LIBRARIES WILL AVOID OBSOLESCENCE IF THEY BECOME LITERACY BROKERS
Will literacy, in all of its guises, be the key to economic viability for both individuals and their communities in the 21st century? There is growing evidence to indicate that it will. Libraries have always been dedicated to lifelong learning. They are easily accessible, offer free access to information in its many formats, and provide a comfortable atmosphere that encourages learning. Literacy programs abound in libraries across the United States, but they may not be enough to meet the increasing need for a literate population.
One of the problems facing librarians and educators alike is the general public's perception that literacy involves low-level basic skills or English as a second language for newly arrived immigrants. In 1991, Congress adopted the National Literacy Act, Section 3 of which states:
"For the purposes of the Act the term 'literacy' means an individual's ability to read, write and speak in English, and to compute and solve problems at levels of proficiency necessary to function on the job and in society, to achieve one's goals, and develop one's knowledge and potential."
More than just basic skills
Under this new definition, literacy is no longer just basic skills, English as a second language, reading at a specific grade level, or the ability to sign one's name (the historical indicator of literacy). Quite literally, literacy is the term that describes all the skills people need to do their jobs and to function in society.
Ten years ago Workforce 2000, a study published by the Hudson Institute, issued a wake-up call to the country by forecasting the ethnographic changes to be expected in the nation's work force. Among its predictions: The average age of the work force will rise and the pool of young workers entering it will shrink. More women, traditionally less skilled than their male counterparts, will enter the work force. Nonwhites will make up 29% of the new entrants in the labor force. Immigrants will represent their largest share of population and work force growth since the First World War. The study predicted that companies would find it increasingly difficult to find suitable employees, and the number of new low-skilled jobs would drop to nearly 50% of those available in the 1980s.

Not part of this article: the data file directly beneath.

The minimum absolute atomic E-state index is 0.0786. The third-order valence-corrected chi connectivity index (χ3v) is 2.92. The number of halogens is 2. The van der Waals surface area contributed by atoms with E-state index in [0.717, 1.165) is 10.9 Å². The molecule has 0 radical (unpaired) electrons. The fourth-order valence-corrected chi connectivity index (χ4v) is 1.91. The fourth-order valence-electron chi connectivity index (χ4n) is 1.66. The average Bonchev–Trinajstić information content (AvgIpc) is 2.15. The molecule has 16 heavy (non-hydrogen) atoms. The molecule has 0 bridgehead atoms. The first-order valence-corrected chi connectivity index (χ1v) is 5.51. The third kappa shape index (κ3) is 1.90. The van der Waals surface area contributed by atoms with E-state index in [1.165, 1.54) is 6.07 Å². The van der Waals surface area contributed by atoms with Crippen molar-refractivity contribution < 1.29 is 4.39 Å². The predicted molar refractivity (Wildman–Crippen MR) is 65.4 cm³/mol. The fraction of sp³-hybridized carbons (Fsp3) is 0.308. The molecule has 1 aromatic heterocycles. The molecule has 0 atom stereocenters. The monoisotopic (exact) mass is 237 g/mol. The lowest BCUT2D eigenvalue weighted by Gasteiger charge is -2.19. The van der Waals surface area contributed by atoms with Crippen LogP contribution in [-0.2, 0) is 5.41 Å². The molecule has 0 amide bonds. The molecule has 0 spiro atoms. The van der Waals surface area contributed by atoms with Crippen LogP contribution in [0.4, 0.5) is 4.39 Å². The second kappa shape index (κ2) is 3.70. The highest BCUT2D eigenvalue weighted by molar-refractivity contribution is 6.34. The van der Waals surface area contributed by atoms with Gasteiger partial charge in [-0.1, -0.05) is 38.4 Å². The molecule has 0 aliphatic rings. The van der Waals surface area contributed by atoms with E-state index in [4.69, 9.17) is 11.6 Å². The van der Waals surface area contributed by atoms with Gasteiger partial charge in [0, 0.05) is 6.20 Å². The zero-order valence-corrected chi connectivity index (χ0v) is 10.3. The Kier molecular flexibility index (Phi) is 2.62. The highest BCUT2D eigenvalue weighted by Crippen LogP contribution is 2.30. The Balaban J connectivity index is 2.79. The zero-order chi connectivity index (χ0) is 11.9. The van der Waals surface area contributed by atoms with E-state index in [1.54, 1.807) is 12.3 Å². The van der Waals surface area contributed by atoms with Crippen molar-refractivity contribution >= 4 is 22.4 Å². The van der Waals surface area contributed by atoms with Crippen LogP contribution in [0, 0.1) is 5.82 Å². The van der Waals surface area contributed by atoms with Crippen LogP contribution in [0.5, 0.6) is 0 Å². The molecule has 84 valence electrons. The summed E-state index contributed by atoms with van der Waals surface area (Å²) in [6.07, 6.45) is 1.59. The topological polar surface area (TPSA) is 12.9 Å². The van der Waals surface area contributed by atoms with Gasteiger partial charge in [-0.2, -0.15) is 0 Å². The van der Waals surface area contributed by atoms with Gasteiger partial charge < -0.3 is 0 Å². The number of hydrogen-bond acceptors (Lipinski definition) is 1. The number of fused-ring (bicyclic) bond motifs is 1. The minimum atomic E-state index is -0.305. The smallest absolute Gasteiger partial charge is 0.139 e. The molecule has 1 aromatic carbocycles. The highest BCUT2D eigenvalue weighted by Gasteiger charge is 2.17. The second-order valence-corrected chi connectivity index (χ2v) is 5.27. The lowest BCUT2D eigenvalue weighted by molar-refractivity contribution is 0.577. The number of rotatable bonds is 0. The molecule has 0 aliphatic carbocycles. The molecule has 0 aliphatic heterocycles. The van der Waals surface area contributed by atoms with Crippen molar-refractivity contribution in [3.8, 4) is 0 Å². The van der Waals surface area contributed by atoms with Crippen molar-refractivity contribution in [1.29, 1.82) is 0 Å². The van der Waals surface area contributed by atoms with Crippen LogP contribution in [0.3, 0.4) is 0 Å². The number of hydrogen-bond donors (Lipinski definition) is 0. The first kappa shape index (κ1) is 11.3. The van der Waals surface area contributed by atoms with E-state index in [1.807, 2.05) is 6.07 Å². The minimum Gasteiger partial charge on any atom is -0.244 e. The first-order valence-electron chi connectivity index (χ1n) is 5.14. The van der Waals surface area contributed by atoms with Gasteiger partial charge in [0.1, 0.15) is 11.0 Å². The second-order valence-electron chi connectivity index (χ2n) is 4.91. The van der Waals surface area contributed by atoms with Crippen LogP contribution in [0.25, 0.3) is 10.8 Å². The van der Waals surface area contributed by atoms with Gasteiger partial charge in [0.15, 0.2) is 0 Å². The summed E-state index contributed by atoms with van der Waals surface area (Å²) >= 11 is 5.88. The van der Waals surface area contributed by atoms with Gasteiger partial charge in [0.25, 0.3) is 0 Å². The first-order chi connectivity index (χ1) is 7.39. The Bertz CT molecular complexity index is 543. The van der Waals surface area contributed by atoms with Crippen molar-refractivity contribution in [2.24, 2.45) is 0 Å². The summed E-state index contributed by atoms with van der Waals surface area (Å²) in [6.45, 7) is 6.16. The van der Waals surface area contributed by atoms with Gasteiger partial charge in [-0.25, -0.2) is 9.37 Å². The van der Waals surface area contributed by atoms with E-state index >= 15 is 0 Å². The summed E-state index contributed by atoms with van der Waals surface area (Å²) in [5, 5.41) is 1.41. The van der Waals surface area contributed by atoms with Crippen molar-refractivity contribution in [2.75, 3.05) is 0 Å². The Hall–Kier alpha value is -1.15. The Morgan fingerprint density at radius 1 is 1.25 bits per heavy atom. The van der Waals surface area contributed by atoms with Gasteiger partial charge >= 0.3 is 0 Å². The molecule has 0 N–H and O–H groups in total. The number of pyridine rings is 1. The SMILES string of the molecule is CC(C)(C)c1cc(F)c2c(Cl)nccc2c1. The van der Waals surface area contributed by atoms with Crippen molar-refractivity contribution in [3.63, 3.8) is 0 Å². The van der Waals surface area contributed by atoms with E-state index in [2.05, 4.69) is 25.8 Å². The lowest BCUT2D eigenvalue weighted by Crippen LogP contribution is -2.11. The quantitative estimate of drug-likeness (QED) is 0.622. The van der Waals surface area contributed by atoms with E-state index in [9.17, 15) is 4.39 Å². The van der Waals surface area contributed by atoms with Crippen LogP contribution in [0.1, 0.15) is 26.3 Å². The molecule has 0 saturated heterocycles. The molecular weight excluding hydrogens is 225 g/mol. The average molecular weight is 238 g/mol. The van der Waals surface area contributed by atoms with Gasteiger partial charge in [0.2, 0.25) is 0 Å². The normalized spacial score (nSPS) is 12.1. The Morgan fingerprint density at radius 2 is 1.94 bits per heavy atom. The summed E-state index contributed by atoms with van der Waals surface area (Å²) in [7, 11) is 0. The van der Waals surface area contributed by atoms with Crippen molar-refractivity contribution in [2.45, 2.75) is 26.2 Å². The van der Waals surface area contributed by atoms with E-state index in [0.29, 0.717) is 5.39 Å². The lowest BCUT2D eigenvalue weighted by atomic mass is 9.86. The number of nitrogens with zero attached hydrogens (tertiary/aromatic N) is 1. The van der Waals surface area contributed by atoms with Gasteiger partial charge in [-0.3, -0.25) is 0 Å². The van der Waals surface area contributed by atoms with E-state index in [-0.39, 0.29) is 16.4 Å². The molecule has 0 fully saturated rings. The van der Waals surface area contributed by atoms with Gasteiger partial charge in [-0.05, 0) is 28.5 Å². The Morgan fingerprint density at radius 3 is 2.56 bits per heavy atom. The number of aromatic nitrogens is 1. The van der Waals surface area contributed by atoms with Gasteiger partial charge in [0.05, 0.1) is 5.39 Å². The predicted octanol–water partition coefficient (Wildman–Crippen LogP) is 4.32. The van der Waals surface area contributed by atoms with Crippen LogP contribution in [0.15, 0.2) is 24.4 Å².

In 1992, the Educational Testing Service undertook an assessment of literacy (published by the National Center for Education Statistics) for adults age 16 and over that included for the first time prison populations and senior citizens. The National Adult Literacy Survey (see p. 42-42) painted a statistical picture of the adult population's skills in three types of literacy: prose (the ability to understand and use information from texts such as editorials, news stories, and fiction); document (the ability to use information found in job applications, payroll forms, graphs, or transportation schedules); and quantitative (the ability to use math skills to perform tasks such as balancing a checkbook or figuring out a tip). Achievement in each was scored in five levels, level one being the lowest and level five the highest.
The first official report from the survey, Adult Literacy in America, was published in 1993. The results were devastating. Twenty-one to 23% (40-44 million Americans) performed at the lowest prose level. One in four scored in level one for document literacy and slightly more than one in five are at level one in quantitative literacy.
Why is this important, and why should if affect libraries? It is important because 43% of those adults in level one are poor or near-poor, compared to 4% of those in level five. Adults who perform at level five earn two-and-a-half times as much as those in level one. Forty-five percent of those who perform in prose level one have not voted in a state or national election during the previous five years, compared to 11% of those who perform at level five. …